Less than fifteen minutes into last night’s city council candidate forum on environmental issues, moderator Tom Carsner split the field with a question about the direction of the tax-increment-financed (TIF) development known as the Chauncey Tower.
Sitting councilors Rick Dobyns and Jim Throgmorton went back and forth on the project after Carsner asked the field, “Iowa City recently gave $14 million in land and TIF subsidies to build the Chauncey Tower. Was it the best civic, financial, environmental decision? Did Iowa City get enough value to justify that expense? Should Iowa City do it again if the next project comes to seek public support?”
Earlier this summer, the 15-story building deal between the city and Moen Group was approved by a 4-2 vote.
District A candidate Pauline Taylor was the first to answer, and while she believes there are appropriate ways to use TIF money, the Chauncey might not have been one of those.
“[TIF] borrows from the tax-base of the community which is not a good thing,” she said. She advised looking at the financial means of the developer to seek a variety of funding streams.
Her opponent in the District A race, incumbent Rick Dobyns, spoke last before rebuttals and follow-ups were heard across the field.
He said he spent time with the proposed projects for the site just south of Chauncey Swan Park and it was clear that the Chauncey Tower was “overwhelmingly” the best development option for the city. He highlighted some of the economic development features that the Chauncey Tower brought to the table and the environmental options that it did not.
One of the other proposals was a Platinum-level Leadership in Energy and Environmental Design (LEED)-certified building with a net zero carbon footprint. The Chauncey Tower will be certified at LEED Silver — a far less stringent standard.
Jim Throgmorton bemoaned that the council did not have a chance to deliberate in a public forum about the proposals.
Throgmorton said he was skeptical of whether “the end result would be better than what was there right now” and noted that the adjacent park would be “demolished” for a year or two. He doubted that outdoor film screenings would take place so near the traffic of Gilbert Street.
He doubted that the 15 stories of the building would be “put to good use for the community as a whole.”
The tower will include five one-bedroom apartments that the Iowa City Housing Authority will offer as affordable housing, a move that has drawn ire from some community members who say downtown development often shortchanges the needs of Iowa City’s low income population.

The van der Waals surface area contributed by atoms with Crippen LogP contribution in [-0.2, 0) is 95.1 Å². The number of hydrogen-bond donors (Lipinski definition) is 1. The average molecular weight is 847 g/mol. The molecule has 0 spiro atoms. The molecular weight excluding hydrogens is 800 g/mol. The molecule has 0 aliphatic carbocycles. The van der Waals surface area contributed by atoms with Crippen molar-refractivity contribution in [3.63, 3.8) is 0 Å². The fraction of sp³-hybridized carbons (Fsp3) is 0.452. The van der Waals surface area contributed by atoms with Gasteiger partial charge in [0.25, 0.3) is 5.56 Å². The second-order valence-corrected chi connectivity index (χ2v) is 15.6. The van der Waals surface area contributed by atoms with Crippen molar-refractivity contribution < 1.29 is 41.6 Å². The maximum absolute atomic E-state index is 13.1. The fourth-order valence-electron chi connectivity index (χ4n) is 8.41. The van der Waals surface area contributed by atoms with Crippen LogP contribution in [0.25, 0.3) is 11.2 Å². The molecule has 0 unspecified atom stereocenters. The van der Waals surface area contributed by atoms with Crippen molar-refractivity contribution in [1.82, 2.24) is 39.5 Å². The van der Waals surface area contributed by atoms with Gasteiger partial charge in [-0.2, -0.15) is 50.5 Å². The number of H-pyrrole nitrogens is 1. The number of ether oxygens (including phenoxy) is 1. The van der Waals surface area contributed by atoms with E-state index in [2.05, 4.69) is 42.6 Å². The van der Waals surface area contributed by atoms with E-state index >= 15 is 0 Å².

Challenger and area attorney Rockne Cole has been a long-time opponent of the Chauncey project and championed Tim Dwight’s “404” proposal for its attention to ecologically friendly building practices and green technology. He has also written that when the tower is built he would be an “ardent” supporter.
Like Cole, realtor Tim Conroy is also seeking one of the two at-large seats currently held by Michelle Payne and Throgmorton. Unlike Cole or Throgmorton, Conroy has supported the Chauncey since its unveiling and was optimistic about its future role in the community.
At-large councilor Michelle Payne did not attend the forum and recused herself from the Chauncey vote due to a conflict of interest.
Scott McDonough said he likes the project and spent time with the financial analyst who ran the numbers on the TIF and was reassured that the city had made the right move.
His opponent in the race for District C, former Iowa City Planning and Zoning Commission member John Thomas, said a preferable approach would have been for the city to offer tax rebates after the project was completed.
For Thomas, a more important aspect of the project was “measuring and evaluating the public benefit.” He listed a few of the building’s primary uses, including “office space, the rather expensive condominiums, bowling alley and FilmScene” and said he thought they were of questionable public benefit in his view.
In particular, Thomas called out the condominiums, saying, “every property owner in Iowa City, whether wealthy or poor, [is] contributing to that project… It is, in effect, a subsidy by all Iowa City taxpayers to among the wealthiest Iowa Citians.”
Of the candidates present at last night’s forum, Cole used the most forceful language to call attention to the threat of climate change to Iowa City and the world.
“We need to take climate change seriously and that starts with a commitment on the part of this city to have a zero carbon emitting future,” he said.
Wednesday’s forum was organized by Environmental Advocates, Iowa River Friends, Sierra Club – Iowa City Chapter, 100 Grannies, Ecopolis Forum and Backyard Abundance, and was broadcast live on City Channel 4. The forum will replay on several occasions running up to the Nov. 3 election.